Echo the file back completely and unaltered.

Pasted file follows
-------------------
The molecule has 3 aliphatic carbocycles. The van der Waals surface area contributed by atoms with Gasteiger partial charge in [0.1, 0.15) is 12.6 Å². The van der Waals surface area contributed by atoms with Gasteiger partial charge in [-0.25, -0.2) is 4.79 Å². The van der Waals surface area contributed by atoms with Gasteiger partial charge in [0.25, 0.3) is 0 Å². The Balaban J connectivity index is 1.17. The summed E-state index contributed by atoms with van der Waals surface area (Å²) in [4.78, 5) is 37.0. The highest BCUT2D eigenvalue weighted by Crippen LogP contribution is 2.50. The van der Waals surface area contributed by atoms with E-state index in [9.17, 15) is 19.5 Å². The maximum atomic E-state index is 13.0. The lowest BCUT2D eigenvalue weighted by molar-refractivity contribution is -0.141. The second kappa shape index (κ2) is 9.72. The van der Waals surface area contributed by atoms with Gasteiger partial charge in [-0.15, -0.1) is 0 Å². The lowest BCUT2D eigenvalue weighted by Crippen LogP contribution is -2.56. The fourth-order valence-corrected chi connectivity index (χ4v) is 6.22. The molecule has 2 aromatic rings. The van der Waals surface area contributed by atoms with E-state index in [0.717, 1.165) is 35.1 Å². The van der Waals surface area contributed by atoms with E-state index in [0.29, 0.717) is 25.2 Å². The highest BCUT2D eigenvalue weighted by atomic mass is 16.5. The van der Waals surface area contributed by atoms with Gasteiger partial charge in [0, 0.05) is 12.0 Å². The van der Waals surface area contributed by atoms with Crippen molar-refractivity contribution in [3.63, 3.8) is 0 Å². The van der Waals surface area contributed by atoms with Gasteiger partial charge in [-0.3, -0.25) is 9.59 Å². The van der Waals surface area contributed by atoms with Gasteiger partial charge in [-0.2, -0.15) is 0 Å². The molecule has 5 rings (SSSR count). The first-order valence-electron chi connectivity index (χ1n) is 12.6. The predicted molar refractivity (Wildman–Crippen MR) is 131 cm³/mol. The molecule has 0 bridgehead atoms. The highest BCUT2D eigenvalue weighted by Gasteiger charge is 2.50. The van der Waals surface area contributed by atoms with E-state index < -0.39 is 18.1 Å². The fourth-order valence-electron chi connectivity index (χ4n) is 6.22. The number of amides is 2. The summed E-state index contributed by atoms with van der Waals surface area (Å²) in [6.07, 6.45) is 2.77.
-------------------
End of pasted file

The molecule has 3 aliphatic carbocycles. The van der Waals surface area contributed by atoms with Gasteiger partial charge in [0.1, 0.15) is 12.6 Å². The van der Waals surface area contributed by atoms with Gasteiger partial charge in [-0.25, -0.2) is 4.79 Å². The van der Waals surface area contributed by atoms with Gasteiger partial charge in [0.25, 0.3) is 0 Å². The Balaban J connectivity index is 1.17. The summed E-state index contributed by atoms with van der Waals surface area (Å²) in [4.78, 5) is 37.0. The highest BCUT2D eigenvalue weighted by Crippen LogP contribution is 2.50. The van der Waals surface area contributed by atoms with E-state index in [9.17, 15) is 19.5 Å². The maximum atomic E-state index is 13.0. The lowest BCUT2D eigenvalue weighted by molar-refractivity contribution is -0.141. The second kappa shape index (κ2) is 9.72. The van der Waals surface area contributed by atoms with Gasteiger partial charge in [-0.15, -0.1) is 0 Å². The lowest BCUT2D eigenvalue weighted by Crippen LogP contribution is -2.56. The fourth-order valence-corrected chi connectivity index (χ4v) is 6.22. The molecule has 2 aromatic rings. The van der Waals surface area contributed by atoms with E-state index in [0.717, 1.165) is 35.1 Å². The van der Waals surface area contributed by atoms with E-state index in [0.29, 0.717) is 25.2 Å². The highest BCUT2D eigenvalue weighted by atomic mass is 16.5. The van der Waals surface area contributed by atoms with Gasteiger partial charge in [0, 0.05) is 12.0 Å². The van der Waals surface area contributed by atoms with Crippen molar-refractivity contribution in [3.63, 3.8) is 0 Å². The van der Waals surface area contributed by atoms with Gasteiger partial charge in [-0.3, -0.25) is 9.59 Å². The van der Waals surface area contributed by atoms with Gasteiger partial charge in [-0.2, -0.15) is 0 Å². The molecule has 5 rings (SSSR count). The first-order valence-electron chi connectivity index (χ1n) is 12.6. The predicted molar refractivity (Wildman–Crippen MR) is 131 cm³/mol. The molecule has 0 bridgehead atoms. The highest BCUT2D eigenvalue weighted by Gasteiger charge is 2.50. The van der Waals surface area contributed by atoms with E-state index < -0.39 is 18.1 Å². The fourth-order valence-electron chi connectivity index (χ4n) is 6.22. The number of amides is 2. The summed E-state index contributed by atoms with van der Waals surface area (Å²) in [6.07, 6.45) is 2.77.